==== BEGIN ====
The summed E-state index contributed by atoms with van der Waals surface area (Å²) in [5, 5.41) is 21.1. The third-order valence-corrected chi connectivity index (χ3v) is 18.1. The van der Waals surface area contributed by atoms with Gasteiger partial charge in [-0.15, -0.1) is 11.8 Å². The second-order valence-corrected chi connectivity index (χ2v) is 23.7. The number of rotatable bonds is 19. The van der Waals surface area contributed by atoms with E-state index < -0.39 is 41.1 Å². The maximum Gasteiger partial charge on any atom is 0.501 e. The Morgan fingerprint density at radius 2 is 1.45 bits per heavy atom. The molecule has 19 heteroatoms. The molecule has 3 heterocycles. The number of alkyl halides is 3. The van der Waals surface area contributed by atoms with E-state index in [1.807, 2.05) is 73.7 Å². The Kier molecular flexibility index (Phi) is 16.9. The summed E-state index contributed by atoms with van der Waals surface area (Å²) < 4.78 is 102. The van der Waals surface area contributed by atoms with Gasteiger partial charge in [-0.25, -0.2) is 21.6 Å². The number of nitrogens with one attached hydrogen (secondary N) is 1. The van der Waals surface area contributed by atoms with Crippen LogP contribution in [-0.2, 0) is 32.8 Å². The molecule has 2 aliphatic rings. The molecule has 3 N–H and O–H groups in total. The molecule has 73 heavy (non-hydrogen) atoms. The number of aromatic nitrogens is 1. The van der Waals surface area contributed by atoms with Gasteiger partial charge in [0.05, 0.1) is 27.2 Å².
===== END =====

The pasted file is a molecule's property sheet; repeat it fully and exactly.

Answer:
The summed E-state index contributed by atoms with van der Waals surface area (Å²) in [5, 5.41) is 21.1. The third-order valence-corrected chi connectivity index (χ3v) is 18.1. The van der Waals surface area contributed by atoms with Gasteiger partial charge in [-0.15, -0.1) is 11.8 Å². The second-order valence-corrected chi connectivity index (χ2v) is 23.7. The number of rotatable bonds is 19. The van der Waals surface area contributed by atoms with E-state index < -0.39 is 41.1 Å². The maximum Gasteiger partial charge on any atom is 0.501 e. The Morgan fingerprint density at radius 2 is 1.45 bits per heavy atom. The molecule has 19 heteroatoms. The molecule has 3 heterocycles. The number of alkyl halides is 3. The van der Waals surface area contributed by atoms with E-state index in [1.807, 2.05) is 73.7 Å². The Kier molecular flexibility index (Phi) is 16.9. The summed E-state index contributed by atoms with van der Waals surface area (Å²) < 4.78 is 102. The van der Waals surface area contributed by atoms with Gasteiger partial charge in [-0.25, -0.2) is 21.6 Å². The number of nitrogens with one attached hydrogen (secondary N) is 1. The van der Waals surface area contributed by atoms with Crippen LogP contribution in [-0.2, 0) is 32.8 Å². The molecule has 2 aliphatic rings. The molecule has 3 N–H and O–H groups in total. The molecule has 73 heavy (non-hydrogen) atoms. The number of aromatic nitrogens is 1. The van der Waals surface area contributed by atoms with Gasteiger partial charge in [0.05, 0.1) is 27.2 Å².